They have a ‘lettuce wrap’ option for those not wanting, or able, to eat bread and, while the hamburger is the star, they also offer vegetarian ones. To be fair to Mark, I poked at him a bit about not using organic potatoes, non-HFCS sweetened ketchup and a few other devil’s advocate questions and he answered them all, honestly and to the point. I couldn’t argue, the man had my respect for just entertaining my questions.
But, for all the hype, the food politics and all the industry buzz words, was the meal any good?
I opted for the standard, “Elevation Burger,” which is a double patty burger, served on a potato bun with your choice of 11 free toppings (blue cheese dressing is extra). I had mine with lettuce, pickles and ‘Elevation Sauce,” a secret recipe tomato-y condiment. The burger still had a bit of pink to the middle of it, which we all were surprised and appreciative about. The overall flavor was good and the portion size of the burgers was decent enough (coming in, I’d guess, at around 7oz total). However, I did notice that, at the end, that the patties did get a little dry. But, that’s one of the side effects of using a leaner meat, you lose a bit of that juiciness.
The pickles were in slices and relatively sweet. I did manage to drag both of them out on the second bite, which kind of sucked. The ES was a bit like Russian dressing, minus the relish, though there’s apparently no mayonnaise in it. I liked the sweetness of it and thought they put just enough on without killing the taste of the burger. And, well, the lettuce was a bit of a throw away. I do, however, give them bonus points for the potato bun, which I absolutely love with any burger.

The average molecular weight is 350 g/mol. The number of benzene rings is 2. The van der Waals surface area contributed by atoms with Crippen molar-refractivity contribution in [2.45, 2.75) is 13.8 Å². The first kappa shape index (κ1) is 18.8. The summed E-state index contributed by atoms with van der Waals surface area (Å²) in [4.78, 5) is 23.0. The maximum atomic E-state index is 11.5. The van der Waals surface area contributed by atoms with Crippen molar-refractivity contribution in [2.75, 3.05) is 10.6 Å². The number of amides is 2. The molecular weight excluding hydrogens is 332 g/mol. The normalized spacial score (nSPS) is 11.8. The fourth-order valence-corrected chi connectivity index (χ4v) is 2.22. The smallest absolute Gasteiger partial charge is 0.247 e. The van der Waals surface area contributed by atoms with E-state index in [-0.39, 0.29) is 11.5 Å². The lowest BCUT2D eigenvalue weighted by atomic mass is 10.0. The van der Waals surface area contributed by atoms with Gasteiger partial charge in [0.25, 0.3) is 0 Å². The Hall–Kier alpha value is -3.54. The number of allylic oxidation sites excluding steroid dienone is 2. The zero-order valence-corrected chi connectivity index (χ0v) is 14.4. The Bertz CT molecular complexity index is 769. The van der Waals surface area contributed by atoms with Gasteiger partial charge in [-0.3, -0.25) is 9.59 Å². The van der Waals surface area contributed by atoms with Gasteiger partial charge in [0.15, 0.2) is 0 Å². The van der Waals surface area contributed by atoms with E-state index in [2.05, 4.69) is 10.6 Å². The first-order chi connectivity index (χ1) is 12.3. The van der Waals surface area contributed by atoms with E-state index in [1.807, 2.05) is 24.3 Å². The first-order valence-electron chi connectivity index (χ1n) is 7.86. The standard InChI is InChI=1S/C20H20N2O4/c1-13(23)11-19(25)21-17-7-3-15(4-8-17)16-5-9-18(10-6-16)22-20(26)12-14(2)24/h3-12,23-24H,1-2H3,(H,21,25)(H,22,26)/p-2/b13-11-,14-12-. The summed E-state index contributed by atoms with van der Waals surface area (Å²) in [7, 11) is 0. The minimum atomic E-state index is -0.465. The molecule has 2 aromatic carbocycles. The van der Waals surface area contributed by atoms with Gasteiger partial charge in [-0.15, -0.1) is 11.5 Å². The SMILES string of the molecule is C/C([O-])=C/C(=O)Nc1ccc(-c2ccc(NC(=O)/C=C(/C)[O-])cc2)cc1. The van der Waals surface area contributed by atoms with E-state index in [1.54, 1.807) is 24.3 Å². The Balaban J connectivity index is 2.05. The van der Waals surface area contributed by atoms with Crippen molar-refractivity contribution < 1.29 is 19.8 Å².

The french fries were met with mixed reviews. We all loved the shoe string, bistro cut of the fries, but Kate and A. weren’t overly thrilled with the taste of them. I liked them more than I thought I would because you don’t generally associate frying french fries with olive oil, that’s something more for vegetable or peanut. But, probably because of the cut of the fry, it allowed them to crisp up at a lower temperature without becoming soggy and limp. They were also nicely salted and stood up to being dipped into the Vanilla milkshake I ordered. Which was funny because the milkshake was probably the least enjoyable piece of the meal for me. I think that my problem was the ice cream. I just straight out didn’t like it. Too sweet, maybe? I couldn’t quite put my finger on it, but I just wasn’t a fan.
Now, what I noticed and liked most about my meal, was the fact that I didn’t feel overfull or generally gross after it. I didn’t have that fast food sheen from the fries or that weight in my stomach from the burger. For me, the mall area is always a bit of a wasteland of really bad chains (we’ll usually stop at Chia Sen when we’re out in that general vicinity) and the quality that Elevation Burger brings is a much needed, and appreciated, relief.